Federal appeals panel rejects claim of man unhappy with police response

Friday, April 28, 2000

The city of Wheeling, Ill., and its police force did not violate the free-petition rights of a man whose version of events police rejected during several disputes with neighbors, a federal appeals panel has ruled.

Eyrle S. Hilton IV had a rough time getting along with several neighbors in an apartment complex in the blue-collar district of Wheeling after a neighbor reported that Hilton beat his own Rottweiler with a baseball bat.

Over several years, Hilton was arrested 15 times on a variety of charges, including disorderly conduct, battery and noise violations. The police charged Hilton with these offenses after neighbors called in and complained about his conduct. Hilton alleged that the police were not evenhanded in their treatment because they did not arrest his neighbors when he called to complain about some of their actions.

For instance, Hilton complained to the police that he was the victim of “verbal harassment” after a neighbor called him “an idiot.”

Hilton sued in February 1999, claiming that the police had violated his constitutional right to petition the government for a redress of grievances. He also alleged that the city and its police officers had violated the equal-protection clause.

The city countered that the freedom to petition the government does not include the right to have police handle a complaint in a particular way.

In August 1999, U.S. District Judge Charles P. Kocoras agreed, dismissing Hilton’s claims.

On appeal, a three-judge panel of the 7th U.S. Circuit Court of Appeals agreed in Hilton v. City of Wheeling.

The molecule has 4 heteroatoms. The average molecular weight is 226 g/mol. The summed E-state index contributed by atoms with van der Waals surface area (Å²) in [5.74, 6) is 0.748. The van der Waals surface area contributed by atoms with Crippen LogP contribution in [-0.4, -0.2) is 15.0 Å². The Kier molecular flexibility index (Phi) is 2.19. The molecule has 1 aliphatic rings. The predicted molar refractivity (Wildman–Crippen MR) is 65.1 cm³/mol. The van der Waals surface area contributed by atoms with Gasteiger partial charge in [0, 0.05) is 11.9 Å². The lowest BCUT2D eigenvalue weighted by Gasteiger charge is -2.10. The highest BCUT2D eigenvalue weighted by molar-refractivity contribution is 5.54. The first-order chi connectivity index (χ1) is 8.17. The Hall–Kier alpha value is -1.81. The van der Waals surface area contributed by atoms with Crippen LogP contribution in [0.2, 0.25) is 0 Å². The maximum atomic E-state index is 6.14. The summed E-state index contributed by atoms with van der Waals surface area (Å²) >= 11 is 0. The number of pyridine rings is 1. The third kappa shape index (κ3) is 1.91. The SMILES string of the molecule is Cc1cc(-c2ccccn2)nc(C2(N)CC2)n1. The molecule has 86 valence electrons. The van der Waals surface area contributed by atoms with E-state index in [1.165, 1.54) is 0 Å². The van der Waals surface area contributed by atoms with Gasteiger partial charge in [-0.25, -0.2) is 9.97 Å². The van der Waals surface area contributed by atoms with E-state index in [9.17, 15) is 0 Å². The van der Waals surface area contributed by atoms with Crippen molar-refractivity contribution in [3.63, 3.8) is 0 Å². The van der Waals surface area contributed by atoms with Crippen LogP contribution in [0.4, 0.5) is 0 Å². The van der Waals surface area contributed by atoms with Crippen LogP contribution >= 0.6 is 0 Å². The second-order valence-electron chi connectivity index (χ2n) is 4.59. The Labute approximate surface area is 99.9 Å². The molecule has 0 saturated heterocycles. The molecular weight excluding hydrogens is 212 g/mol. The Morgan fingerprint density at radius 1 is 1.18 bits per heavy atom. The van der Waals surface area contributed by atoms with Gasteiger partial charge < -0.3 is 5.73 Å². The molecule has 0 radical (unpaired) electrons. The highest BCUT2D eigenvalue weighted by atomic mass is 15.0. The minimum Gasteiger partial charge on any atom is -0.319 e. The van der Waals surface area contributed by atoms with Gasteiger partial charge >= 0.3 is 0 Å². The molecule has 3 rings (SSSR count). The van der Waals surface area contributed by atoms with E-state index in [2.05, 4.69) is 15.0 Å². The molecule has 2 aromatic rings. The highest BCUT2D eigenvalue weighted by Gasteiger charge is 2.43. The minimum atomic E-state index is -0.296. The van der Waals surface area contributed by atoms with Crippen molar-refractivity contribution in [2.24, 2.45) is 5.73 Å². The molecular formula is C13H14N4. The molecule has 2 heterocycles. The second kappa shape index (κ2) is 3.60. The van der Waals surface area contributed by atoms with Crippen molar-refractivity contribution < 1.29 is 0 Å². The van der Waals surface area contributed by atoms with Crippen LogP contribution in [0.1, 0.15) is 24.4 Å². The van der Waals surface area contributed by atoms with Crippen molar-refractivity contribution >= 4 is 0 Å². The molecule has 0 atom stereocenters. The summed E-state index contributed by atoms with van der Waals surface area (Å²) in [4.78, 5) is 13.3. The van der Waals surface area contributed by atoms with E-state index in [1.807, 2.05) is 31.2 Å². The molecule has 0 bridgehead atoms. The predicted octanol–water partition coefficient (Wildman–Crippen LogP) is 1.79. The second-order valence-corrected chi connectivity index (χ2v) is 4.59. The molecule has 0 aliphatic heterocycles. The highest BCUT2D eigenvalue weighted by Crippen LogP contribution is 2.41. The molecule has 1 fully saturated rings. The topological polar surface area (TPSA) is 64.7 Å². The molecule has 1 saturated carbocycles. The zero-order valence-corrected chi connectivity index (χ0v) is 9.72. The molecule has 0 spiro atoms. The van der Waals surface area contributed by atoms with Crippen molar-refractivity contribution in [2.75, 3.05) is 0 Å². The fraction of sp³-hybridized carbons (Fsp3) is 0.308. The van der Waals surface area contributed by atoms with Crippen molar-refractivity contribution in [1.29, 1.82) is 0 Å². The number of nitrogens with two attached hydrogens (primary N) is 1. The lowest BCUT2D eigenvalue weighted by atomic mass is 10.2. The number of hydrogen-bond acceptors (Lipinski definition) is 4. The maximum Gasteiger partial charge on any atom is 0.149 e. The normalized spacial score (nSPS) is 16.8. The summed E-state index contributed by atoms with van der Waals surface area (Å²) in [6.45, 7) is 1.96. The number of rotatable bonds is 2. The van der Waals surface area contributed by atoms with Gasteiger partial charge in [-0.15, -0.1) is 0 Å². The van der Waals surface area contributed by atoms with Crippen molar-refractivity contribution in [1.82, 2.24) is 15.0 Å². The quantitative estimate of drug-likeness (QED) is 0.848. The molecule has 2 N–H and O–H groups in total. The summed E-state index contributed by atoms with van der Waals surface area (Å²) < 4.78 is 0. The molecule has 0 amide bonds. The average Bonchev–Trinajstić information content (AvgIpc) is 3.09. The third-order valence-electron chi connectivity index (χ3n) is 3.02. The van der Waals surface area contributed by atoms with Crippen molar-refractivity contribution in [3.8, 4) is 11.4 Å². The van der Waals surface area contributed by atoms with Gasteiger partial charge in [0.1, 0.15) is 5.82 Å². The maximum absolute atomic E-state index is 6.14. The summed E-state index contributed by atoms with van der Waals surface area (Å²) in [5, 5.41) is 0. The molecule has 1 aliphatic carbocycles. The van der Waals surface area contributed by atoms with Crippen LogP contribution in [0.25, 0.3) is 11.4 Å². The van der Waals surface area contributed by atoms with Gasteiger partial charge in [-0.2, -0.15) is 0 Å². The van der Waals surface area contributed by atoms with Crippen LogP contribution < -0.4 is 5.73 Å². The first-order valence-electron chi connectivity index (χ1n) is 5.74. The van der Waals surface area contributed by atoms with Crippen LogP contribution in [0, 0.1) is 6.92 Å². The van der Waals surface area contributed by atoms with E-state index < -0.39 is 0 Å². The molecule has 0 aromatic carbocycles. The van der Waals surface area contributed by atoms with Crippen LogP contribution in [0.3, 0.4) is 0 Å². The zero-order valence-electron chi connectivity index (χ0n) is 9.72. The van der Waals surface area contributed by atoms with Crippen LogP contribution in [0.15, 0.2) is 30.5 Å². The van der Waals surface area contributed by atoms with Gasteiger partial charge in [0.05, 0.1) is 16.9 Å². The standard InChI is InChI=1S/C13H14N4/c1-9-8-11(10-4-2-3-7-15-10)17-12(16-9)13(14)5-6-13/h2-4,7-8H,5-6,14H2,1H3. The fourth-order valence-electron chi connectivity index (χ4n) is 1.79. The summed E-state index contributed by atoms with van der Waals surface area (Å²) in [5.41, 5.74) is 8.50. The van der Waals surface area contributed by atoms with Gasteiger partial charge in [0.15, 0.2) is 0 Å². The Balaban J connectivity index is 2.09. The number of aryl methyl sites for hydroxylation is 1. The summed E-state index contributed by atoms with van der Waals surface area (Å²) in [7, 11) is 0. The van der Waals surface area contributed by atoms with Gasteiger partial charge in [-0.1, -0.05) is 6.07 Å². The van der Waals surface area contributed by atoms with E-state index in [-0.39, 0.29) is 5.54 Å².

“The right [to petition the government] has never been understood to be a right to police assistance, or for that matter to any governmental assistance, services, or largesse,” Judge Richard Posner wrote for the unanimous panel.

“So while the government may not interfere with the right to petition … it need not grant the petition, no matter how meritorious it is,” Posner wrote in the panel’s April 20 opinion.

“Although we cannot find a case on the point (there are few cases construing the right-to-petition clause), we think it plain that the right is merely a right to petition the appropriate government entity, in this case the local prosecutor rather than the police on the beat,” the appeals panel wrote.

Mark Smolens, attorney for the city, said the petition claim in this case was “bizarre.” “Mr. Hilton tried to fashion a freedom-of-petition claim by stating that every time the police showed up to his house over a complaint, they accepted his neighbors’ word over his own,” he said.

Richard Grossman, Hilton’s attorney, said that he did advance a “novel theory of the right to petition.”

“Every single time my client contacted the police, the police took no action against his neighbors and, many times, took action against my client,” Grossman said. He said the police officers’ actions deprived his client of the ability to seek a redress of grievances.

However, Smolens said, “there was no cognizable petition claim in this case, because he was petitioning the wrong people. Hilton should have petitioned the local district attorney rather than the police.

“If Hilton could have alleged that the police had fabricated information or had hid information that Hilton needed to prosecute his neighbors, then he might have stated a claim,” Smolens said.

“The police did their job,” he added, noting that “the police came out to his house over 80 times over the past seven years.”

Grossman said his client had not yet decided whether to appeal. He said that his client might have a better chance under his equal-protection claim than his petition claim.